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Publisher's Summary

How is it that the law enforcer itself does not have to keep the law? How is it that the law permits the state to lawfully engage in actions which, if undertaken by individuals, would land them in jail? These are among the most intriguing issues in political and economic philosophy. More specifically, the problem of law that itself violates law is an insurmountable conundrum of all statist philosophies. The problem has never been discussed so profoundly and passionately as in this essay by Frederic Bastiat from 1850.

The essay might have been written today. It applies to our own time. It applies in all times in which the state assumes unto itself different rules and different laws from that by which it expects other people to live. And so we have this legendary essay, written in a white heat against the leaders of 19th century France, the reading of which has shocked millions out of their toleration of despotism. This new edition from the Mises Institute revives a glorious translation that has been out of print for a hundred years, one that circulated in Britain in the generation that followed Bastiat's death.

This newly available translation provides new insight into Bastiat s argument. The question that Bastiat deals with: how to tell when a law is unjust or when the law maker has become a source of law breaking? When the law becomes a means of plunder it has lost its character of genuine law. When the law enforcer is permitted to do with others lives and property what would be illegal if the citizens did them, the law becomes perverted. Bastiat doesn t avoid the difficult issues, such as why should we think that a democratic mandate can convert injustice to justice.

He deals directly with the issue of the expanse of legislation: It is not true that the mission of the law is to regulate our consciences, our ideas, our will, our education, our sentiments, our works, our exchanges, our gifts, our enjoyments. Its mission is to prevent the rights of one from interfering with those of another, in any one of these things. Law, because it has force for its necessary sanction, can only have as its lawful domain the domain of force, which is justice.

©2013 BN Publishing (P)2013 BN Publishing

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The book every civics teacher should read aloud.

What did you love best about The Law?

Its like a bottle of fresh air. Only a true free thinking genius could come up with something so timeless like this. By far the most important book for anyone to read in these desperate times.

What was one of the most memorable moments of The Law?

All the concepts especially later on in the book are memorable.

Any additional comments?

Every time I read this book I take more and more away from it. Simply amazing!

4 of 4 people found this review helpful

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simple and true

easy listening to.. same struggles so many years later let people have Liberty and peace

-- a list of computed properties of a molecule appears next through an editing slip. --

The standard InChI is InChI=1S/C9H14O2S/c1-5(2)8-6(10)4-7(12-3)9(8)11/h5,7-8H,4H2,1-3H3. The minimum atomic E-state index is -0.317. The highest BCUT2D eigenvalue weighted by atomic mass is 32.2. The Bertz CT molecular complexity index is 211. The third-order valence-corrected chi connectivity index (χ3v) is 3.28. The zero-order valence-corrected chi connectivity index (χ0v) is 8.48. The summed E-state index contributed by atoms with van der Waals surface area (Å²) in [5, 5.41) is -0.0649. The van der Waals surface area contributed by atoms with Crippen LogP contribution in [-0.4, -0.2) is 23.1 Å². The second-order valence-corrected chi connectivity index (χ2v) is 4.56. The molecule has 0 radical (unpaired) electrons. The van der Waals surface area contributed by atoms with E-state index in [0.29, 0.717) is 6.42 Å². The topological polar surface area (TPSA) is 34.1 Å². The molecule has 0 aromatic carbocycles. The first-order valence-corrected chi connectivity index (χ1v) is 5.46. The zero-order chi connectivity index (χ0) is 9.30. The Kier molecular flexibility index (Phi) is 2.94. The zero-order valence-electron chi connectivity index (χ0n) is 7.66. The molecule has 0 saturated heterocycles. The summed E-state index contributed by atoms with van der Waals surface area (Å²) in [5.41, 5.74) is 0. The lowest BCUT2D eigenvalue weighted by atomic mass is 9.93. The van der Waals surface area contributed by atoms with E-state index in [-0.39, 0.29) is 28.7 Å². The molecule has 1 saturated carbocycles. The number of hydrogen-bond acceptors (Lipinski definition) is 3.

3 of 3 people found this review helpful

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If you pay taxes, read this.

This demonstrates the threat of redistribution of wealth and democratic plunder in progressive or socialist countries.

2 of 2 people found this review helpful

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Exquisite

The Law is quite certainly one of the most profound works of political philosophy ever created.

1 of 1 people found this review helpful

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Required Reading

This treatise is just as important and essential reading, today, as when Bastiat first published this groundbreaking arguement for Classical Liberalism.

1 of 1 people found this review helpful

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  • Keegan
  • Tempe, Arizona United States
  • 04-21-16

I should have read this book long ago

Any additional comments?

All I can say again and again and again, for conservatives, minarchists, and libertarians; READ BASTIAT! This is a most excellent primer, and you'll be hard pressed to find more concise and obvious description for the nature of The State.

1 of 1 people found this review helpful

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Great book, Awful performance

What would have made The Law better?

Better performance. The narrator's tone was all over the place and proved very distracting.

Who would you have cast as narrator instead of Ron Eastwood?

Anyone.

If you could play editor, what scene or scenes would you have cut from The Law?

Zero. It's a short essay as it is.

Any additional comments?

This is a superb essay that I recommend reading. This audiobook version does not do it justice.

2 of 3 people found this review helpful

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Thoughtful and Ahead of his Time

Bastiat's "The Law" is a must for all libertarian and small government thinkers. Articulates well, written completely clearly, and is well worth the just over 2 hour listen. Ron Eastwood at times is fast, but did a great job articulating Bastait's brilliant essay. 5 stars!

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this book should be a staple in highschool.

this covers the reason for law and the natural reason for society to retain the utmost liberty, even in the face of so-called social progress.

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Basics are still relevant

Mr. Eastwood's narration is excellent, easy for a hearing-impaired guy to follow. Bastiat's thoughts remain as relevant as today's headlines even after 200 years.

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  • Amazon Customer
  • 03-18-17

Principles of liberty outlined with clarity

I find it's applicable not just in state affair but also in individual our family affair